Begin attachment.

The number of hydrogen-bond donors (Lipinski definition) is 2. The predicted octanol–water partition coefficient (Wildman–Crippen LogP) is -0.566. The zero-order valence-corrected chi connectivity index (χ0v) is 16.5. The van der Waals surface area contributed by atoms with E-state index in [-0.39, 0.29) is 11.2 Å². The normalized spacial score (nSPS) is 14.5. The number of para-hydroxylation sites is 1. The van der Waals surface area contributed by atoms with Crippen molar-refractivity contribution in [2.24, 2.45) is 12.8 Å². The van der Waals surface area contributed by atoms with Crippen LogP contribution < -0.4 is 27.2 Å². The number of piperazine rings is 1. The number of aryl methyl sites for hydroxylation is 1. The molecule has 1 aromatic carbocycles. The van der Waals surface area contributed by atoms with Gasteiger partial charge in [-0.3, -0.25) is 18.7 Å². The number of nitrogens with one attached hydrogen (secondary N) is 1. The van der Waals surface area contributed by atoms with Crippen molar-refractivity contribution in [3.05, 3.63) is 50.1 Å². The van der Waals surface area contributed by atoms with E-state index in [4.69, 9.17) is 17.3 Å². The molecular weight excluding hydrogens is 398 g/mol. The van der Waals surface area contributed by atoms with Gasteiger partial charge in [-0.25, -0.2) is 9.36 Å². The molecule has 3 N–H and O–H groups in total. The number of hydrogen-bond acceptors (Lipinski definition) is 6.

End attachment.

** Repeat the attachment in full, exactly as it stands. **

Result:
The number of hydrogen-bond donors (Lipinski definition) is 2. The predicted octanol–water partition coefficient (Wildman–Crippen LogP) is -0.566. The zero-order valence-corrected chi connectivity index (χ0v) is 16.5. The van der Waals surface area contributed by atoms with E-state index in [-0.39, 0.29) is 11.2 Å². The normalized spacial score (nSPS) is 14.5. The number of para-hydroxylation sites is 1. The van der Waals surface area contributed by atoms with Crippen molar-refractivity contribution in [2.24, 2.45) is 12.8 Å². The van der Waals surface area contributed by atoms with Crippen LogP contribution < -0.4 is 27.2 Å². The number of piperazine rings is 1. The number of aryl methyl sites for hydroxylation is 1. The molecule has 1 aromatic carbocycles. The van der Waals surface area contributed by atoms with Gasteiger partial charge in [-0.3, -0.25) is 18.7 Å². The number of nitrogens with one attached hydrogen (secondary N) is 1. The van der Waals surface area contributed by atoms with Crippen molar-refractivity contribution in [3.05, 3.63) is 50.1 Å². The van der Waals surface area contributed by atoms with E-state index in [4.69, 9.17) is 17.3 Å². The molecular weight excluding hydrogens is 398 g/mol. The van der Waals surface area contributed by atoms with Gasteiger partial charge in [-0.25, -0.2) is 9.36 Å². The molecule has 3 N–H and O–H groups in total. The number of hydrogen-bond acceptors (Lipinski definition) is 6.